January 19, 2011

Something special needed beside the Tim Horton's

As published in The Erin Advocate

With construction of the Tim Horton's progressing quickly at the north end of Erin village, I hope it is not too late to put in some suggestions for the lot next door, owned by developer Shane Baghai.

He invited suggestions from the public last month and ideas ranged from a pool to a grocery store. I thought back to the start of the Servicing and Settlement Master Plan (SSMP) in 2009, when people were asked what they thought was needed in Erin.

A Tim Horton's was one of the most common suggestions, along with more stores, affordable housing for seniors, better health services, more parks and trails, a pool and many other things – even a paintball arena. The SSMP study is not just about sewers. It is a formal Environmental Assessment of how Erin will evolve, and there will be more opportunities this year for public input.

With construction of the medical centre and the donut shop, Baghai has in short order fulfilled two items on Erin's wish list, while the SSMP chugs along at a snail's pace.

If the Town ever decides to build a sewer system, perhaps Baghai could be engaged to get the job done quickly. Actually, I take that suggestion back; public works should be publicly owned and operated, much as we may be tempted to privatize.

The Town needs to work with developers in a business-like fashion, seeking benefits for taxpayers, just as developers seek a good return on their investment. We cannot expect an entrepreneur to build a pool, with no chance of recouping their money. The Town couldn't afford to maintain a pool, even if were given to us.

So what are the realistic possibilities for this "third lot"? It should probably be a project that will not generate a large amount of traffic. There will already be vehicle issues with Tim Horton's, such as truckers wanting to stop on the shoulders on both sides of the road, no access via the stop light intersection and traffic on Thompson Crescent. That zone could not handle a fast food restaurant, for example, and many people would not want one in the village.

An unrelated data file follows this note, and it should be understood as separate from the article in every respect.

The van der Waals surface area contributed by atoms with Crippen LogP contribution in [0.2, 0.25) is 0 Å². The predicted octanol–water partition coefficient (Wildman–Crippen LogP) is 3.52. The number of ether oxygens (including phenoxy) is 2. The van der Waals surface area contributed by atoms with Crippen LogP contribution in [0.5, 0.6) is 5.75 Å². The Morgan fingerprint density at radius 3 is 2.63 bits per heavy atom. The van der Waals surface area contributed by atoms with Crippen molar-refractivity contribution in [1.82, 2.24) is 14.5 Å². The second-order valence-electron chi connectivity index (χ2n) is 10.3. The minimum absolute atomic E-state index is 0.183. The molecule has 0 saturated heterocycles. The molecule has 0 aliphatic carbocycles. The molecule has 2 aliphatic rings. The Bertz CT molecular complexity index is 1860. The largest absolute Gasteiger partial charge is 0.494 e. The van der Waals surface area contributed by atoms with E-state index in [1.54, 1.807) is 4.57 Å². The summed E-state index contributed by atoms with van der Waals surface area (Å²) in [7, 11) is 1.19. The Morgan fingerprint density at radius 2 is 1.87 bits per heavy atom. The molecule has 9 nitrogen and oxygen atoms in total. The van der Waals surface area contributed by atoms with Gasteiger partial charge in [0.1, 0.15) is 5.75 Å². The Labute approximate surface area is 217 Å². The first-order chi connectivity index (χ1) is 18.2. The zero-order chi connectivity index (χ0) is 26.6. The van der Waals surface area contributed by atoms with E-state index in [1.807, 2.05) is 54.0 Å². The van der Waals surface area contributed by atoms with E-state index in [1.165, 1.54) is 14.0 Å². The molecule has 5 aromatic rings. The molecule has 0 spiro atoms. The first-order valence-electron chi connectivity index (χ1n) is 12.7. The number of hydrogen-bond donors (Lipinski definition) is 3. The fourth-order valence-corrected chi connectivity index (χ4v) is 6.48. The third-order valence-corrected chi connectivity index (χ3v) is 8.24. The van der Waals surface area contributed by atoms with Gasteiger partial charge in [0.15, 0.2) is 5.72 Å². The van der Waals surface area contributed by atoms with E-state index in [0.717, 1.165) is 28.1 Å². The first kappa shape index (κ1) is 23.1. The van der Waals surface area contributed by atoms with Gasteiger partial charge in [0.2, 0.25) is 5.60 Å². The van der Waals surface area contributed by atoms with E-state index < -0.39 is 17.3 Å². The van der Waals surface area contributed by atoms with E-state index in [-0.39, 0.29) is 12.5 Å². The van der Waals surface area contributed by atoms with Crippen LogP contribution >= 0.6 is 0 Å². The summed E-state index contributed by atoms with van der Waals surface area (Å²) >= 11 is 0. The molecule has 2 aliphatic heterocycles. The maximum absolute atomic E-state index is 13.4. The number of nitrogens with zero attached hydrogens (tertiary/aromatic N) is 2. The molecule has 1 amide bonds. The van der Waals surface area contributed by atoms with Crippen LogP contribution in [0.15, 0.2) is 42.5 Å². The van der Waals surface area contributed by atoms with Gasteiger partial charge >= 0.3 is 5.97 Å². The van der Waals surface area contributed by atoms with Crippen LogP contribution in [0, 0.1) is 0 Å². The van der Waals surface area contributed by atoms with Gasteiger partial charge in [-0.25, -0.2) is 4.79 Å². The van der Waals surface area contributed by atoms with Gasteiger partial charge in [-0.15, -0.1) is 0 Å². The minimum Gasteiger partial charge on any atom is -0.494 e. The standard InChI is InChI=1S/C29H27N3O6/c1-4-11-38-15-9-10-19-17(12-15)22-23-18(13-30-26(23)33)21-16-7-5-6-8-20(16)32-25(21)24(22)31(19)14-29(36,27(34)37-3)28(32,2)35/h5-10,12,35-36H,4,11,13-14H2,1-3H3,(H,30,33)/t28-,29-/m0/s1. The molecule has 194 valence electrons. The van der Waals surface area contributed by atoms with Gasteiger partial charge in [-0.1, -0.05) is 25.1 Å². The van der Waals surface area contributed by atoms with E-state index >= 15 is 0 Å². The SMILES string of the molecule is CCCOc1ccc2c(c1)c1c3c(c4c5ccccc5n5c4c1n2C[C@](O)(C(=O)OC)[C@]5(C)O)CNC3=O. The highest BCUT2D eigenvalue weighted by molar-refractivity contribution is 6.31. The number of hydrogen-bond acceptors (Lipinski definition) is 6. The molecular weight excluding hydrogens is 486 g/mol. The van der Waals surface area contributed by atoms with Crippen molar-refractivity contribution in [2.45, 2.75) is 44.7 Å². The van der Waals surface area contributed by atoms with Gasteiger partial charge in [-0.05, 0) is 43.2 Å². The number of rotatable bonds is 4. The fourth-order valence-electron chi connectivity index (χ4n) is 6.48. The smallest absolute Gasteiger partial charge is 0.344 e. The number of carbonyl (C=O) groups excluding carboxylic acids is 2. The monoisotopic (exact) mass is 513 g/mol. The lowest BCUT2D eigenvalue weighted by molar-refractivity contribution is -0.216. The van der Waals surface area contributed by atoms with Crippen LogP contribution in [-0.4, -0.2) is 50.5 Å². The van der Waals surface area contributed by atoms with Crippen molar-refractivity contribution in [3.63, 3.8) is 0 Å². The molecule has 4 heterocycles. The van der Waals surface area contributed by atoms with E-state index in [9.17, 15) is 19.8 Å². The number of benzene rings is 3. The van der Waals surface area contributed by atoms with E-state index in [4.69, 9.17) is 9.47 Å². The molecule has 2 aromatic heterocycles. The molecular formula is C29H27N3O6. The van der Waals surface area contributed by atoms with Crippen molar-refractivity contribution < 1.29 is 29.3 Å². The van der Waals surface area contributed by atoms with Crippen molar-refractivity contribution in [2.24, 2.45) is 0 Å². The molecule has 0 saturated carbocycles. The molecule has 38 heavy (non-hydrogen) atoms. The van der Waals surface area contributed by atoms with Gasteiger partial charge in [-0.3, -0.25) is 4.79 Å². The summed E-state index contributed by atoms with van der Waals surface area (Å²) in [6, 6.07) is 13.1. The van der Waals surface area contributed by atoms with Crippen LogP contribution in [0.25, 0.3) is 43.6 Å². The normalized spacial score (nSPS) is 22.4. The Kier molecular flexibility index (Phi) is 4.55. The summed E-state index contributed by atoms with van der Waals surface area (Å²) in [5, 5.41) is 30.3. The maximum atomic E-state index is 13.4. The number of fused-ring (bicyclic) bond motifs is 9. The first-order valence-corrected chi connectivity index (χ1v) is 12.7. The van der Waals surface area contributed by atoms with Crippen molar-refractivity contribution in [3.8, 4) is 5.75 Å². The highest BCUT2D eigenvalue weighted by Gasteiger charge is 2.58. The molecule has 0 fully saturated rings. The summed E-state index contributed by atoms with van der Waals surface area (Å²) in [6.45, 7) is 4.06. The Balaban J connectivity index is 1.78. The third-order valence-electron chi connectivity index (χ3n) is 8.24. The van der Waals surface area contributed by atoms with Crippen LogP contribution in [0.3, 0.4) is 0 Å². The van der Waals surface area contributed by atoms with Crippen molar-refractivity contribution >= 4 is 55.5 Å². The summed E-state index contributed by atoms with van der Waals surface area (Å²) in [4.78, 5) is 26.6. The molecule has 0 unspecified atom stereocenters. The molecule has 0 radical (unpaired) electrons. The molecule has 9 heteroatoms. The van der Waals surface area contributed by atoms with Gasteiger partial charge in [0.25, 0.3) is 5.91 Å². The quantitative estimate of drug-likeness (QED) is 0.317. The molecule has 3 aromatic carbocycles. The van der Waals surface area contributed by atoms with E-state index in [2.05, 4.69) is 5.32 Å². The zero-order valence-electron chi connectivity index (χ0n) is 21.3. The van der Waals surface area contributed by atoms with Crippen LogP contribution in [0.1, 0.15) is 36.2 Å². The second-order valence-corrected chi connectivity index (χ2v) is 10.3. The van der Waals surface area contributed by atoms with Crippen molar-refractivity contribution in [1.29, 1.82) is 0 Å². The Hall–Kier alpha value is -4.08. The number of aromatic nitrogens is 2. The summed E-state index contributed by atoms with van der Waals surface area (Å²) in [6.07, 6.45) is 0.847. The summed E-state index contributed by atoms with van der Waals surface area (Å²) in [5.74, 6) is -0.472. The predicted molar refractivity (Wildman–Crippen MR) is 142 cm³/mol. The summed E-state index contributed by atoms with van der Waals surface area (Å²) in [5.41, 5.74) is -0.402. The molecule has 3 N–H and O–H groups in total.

What I would really like to see is a development with some retail on the ground floor and apartments for seniors above – or even a retirement home. The need is great, but I am not hopeful, since the land is not designated for residential growth. There may be better sites, and the Town has frozen residential development while the SSMP is in progress. I don't know if Council could make an exception for a highly desirable project.

I have not spoken with the developer, but I think he would like something that could be built soon, produce a solid revenue stream and look classy. We are a small market, and any growth is projected to be moderate. And while competition is a good thing, I would rather see a new development draw revenue away from other towns, instead of drawing it away from existing Erin businesses. We would appreciate services that we currently have to drive elsewhere to obtain.

If it is to be a store, or group of stores, the SSMP participants suggested a need for clothing and sporting goods. How about electronics equipment? In the entertainment realm, perhaps a bowling alley or a laser-quest style facility. How about an artists' co-op, flea market or farmers' market?

Exactly what goes there depends on an assessment of the market by those putting their money at risk. The main question for the public is whether it will enhance the Town as a place to live and a place to visit.

I am hoping for something practical and distinctive, both in concept and physical appearance. Something that will build on Erin's charm, not dilute it. I do not want to see the town develop into a miniature version of the urban areas I moved here to get away from.

From what I have seen so far, Mr. Baghai has the imagination and drive to make something special happen.